When I was home with my two children, I called to inquire about becoming a volunteer tutor, but I never committed the time to undergo the training. A few years later when my youngest was finally in school full time, I saw a job opening for a part-time receptionist at Literacy Volunteers and applied. Seeing the joy of my children as they learned to read and realizing the whole world it opened for them, this was an organization I believed in. Even if I wasn’t quite ready to go back to work, at least I could get some experience interviewing for a job. Much to my own amazement, I took the job and was still able to be home when my kids got home from school.
My job at Literacy Rochester has grown from secretary to administrative assistant to office manager – and I have grown with the job. I still work part-time, and my favorite part of the job is still its great variety. I am never bored, always learning. My tasks include handling the mail and phones, logging donations and thanking donors, paying bills, stocking the office, and resolving a myriad of problems that seem to arise on a regular basis. Maybe I’ve been doing all these things from the beginning, but the volume is always increasing, and the technology is constantly changing.
But the times that stand out most in my mind at Literacy Rochester are those conversations I’ve had with random students who stop in the office or call on the phone and share with me their deep heartfelt appreciation for their tutors and for our organization. The tutoring match many times develops into a lifelong friendship with both individuals feeling like they have gotten the most benefit from the relationship. Students not only gain knowledge but, just as important, they gain a feeling of worth and acceptance and the power to reach any goal they set their mind to. I’m always amazed to hear the great strides our students achieve, and I imagine that the achievements we at LR are aware of are only the first in a steady succession of obstacles they tackle using their new found skills and confidence.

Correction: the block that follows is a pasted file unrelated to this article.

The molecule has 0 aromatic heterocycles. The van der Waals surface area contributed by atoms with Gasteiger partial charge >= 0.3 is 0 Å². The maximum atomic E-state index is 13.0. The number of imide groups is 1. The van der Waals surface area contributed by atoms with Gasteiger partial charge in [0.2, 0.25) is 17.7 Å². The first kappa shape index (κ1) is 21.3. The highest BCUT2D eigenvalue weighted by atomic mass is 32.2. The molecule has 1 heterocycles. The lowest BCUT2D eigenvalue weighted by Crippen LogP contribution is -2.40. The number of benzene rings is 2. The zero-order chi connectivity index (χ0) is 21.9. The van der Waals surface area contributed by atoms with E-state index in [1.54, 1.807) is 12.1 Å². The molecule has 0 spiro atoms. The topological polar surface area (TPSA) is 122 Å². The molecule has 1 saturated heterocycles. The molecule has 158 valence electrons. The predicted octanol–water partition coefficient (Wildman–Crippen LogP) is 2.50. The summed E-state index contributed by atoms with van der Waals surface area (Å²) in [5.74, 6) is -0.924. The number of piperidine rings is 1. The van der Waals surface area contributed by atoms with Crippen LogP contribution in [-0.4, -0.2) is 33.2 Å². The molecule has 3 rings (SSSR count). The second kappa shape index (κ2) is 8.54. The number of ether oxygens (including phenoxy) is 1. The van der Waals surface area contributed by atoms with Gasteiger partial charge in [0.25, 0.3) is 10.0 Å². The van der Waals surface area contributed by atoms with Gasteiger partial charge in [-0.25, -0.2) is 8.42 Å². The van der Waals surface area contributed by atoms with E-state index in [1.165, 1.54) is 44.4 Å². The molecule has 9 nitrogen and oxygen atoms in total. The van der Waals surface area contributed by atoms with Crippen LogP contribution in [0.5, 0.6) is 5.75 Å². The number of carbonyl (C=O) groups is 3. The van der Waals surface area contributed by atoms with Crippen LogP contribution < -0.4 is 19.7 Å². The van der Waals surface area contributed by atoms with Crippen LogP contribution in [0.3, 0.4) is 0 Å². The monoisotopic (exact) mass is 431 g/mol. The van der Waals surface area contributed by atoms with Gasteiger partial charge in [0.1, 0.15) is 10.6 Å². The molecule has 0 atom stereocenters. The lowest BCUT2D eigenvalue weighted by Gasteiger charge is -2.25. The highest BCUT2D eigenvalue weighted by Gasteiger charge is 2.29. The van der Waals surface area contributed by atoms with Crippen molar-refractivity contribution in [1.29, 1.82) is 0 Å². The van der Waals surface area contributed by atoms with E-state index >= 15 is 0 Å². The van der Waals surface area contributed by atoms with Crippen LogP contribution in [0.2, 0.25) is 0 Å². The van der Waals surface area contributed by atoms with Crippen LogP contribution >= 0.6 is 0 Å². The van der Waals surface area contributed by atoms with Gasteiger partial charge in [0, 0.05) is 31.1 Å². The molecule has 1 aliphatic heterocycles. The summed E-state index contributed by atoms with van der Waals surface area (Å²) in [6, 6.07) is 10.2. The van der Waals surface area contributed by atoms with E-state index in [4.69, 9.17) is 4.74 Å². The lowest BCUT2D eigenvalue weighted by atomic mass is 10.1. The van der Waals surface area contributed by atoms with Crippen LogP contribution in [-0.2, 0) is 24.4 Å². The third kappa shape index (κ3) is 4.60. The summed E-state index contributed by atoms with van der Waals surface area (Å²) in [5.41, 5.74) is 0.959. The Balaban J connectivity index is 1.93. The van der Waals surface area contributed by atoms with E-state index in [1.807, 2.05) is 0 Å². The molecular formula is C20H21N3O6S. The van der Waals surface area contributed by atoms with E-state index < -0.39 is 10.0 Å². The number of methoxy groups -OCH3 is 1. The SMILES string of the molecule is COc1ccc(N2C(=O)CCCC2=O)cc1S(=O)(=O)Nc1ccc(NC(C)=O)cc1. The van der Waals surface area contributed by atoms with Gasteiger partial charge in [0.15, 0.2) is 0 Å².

Our volunteers have also shared with me over the years how proud they are of their students’ hard work and dedication. They too are learning – about a new culture, a different perspective. They are many times in awe of the obstacles their students must overcome on the way to learning to read better, go back to school, or get a job. In a tutoring match, both people are constantly learning from each other.
I have been at Literacy Rochester the longest of its current employees, but when I’m not in the office I love to play tennis and spend time outside and in the garden. We are empty nesters now, but our extended family is at the center of our lives. I’m proud to be a part of the Literacy Rochester family too.